If students are going to reflect on what they’ve learned or continue a discussion that began in class, they need comfortable and easily accessible places to sit down and talk, read, study, or look up information. These spaces—which can be hallways, large common areas, or even outdoor spaces—should be furnished with comfortable, appealing seating that draws students to the space and encourages them to stay and talk or do work between classes or after school.
Using soft lounge seating or café-style tables and chairs can make these areas comfortable, highly engaging places where students enjoy spending time.
For anytime, anywhere learning to become a reality, students need tools and materials to support continuous learning throughout the school. These might be high-tech tools such as laptops, tablets, and interactive displays, or even just low-tech tools such as whiteboards or easy writing surfaces to brainstorm and share ideas.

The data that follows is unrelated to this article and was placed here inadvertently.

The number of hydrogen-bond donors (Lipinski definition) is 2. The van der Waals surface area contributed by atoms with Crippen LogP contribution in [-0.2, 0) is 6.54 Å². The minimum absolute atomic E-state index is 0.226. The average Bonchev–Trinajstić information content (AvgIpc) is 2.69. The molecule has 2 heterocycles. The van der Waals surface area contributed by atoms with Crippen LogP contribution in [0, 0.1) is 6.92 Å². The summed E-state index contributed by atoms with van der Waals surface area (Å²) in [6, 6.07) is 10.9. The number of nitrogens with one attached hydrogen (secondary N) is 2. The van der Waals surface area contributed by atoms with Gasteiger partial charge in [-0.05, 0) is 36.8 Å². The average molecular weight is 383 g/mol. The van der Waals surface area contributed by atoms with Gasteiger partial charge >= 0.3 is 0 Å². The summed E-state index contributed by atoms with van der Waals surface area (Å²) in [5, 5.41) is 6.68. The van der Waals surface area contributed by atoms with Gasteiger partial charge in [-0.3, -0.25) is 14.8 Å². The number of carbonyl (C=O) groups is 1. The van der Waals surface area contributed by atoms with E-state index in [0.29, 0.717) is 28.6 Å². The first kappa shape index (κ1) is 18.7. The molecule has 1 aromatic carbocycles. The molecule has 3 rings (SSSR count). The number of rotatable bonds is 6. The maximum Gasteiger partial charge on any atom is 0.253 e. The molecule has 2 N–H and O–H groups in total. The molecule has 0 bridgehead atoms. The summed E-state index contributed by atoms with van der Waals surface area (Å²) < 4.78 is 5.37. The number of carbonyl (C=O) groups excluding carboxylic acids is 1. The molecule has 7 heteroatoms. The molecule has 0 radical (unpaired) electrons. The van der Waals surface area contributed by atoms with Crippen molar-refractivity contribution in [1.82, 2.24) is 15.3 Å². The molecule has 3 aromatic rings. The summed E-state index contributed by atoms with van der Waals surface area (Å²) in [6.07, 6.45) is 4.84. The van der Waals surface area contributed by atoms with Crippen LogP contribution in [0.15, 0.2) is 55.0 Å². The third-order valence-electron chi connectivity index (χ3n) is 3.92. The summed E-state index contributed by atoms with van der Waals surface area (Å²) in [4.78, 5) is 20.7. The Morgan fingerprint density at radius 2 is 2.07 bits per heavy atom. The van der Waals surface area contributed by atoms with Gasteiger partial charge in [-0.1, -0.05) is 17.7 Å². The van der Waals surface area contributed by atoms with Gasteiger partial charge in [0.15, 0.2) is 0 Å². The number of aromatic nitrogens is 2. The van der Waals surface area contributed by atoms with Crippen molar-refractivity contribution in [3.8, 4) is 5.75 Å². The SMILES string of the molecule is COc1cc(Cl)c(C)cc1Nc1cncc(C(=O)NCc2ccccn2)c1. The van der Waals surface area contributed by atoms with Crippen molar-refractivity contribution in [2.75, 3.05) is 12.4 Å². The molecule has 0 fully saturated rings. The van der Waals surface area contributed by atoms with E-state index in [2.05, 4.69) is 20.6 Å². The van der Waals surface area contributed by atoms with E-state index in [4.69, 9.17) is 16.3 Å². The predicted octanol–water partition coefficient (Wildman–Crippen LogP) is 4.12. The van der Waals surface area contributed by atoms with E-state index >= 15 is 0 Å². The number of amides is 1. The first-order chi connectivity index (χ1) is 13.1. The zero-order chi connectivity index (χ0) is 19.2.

While digital devices bring an entire world of information to students’ fingertips, enabling students to learn from wherever they are, a dead battery can quickly disrupt digital learning. For non-instructional spaces to support continuous learning effectively, think about how these spaces will meet students’ power needs with strategically placed electrical outlets—such as outlets embedded in tabletops, chairs, and other furniture.
Consider supplying built-in USB ports for connecting peripheral devices as well, and make sure there is ubiquitous Wi-Fi coverage anywhere students might gather to learn or study.
Students are most likely to use non-instructional spaces as extensions of the classroom if they feel inspired to continue their learning. Schools can help foster a culture of continuous learning by making informal learning spaces intellectually engaging and stimulating.
For example, use furnishings, artwork, decorations, and age-appropriate tools that inspire curiosity in hallways and other common areas. Objects such as maps, sculptures, inventions, shelves of books, posters, interactive displays, inspiring quotes, dioramas, and examples of student work can encourage students to continually think, reflect, and explore.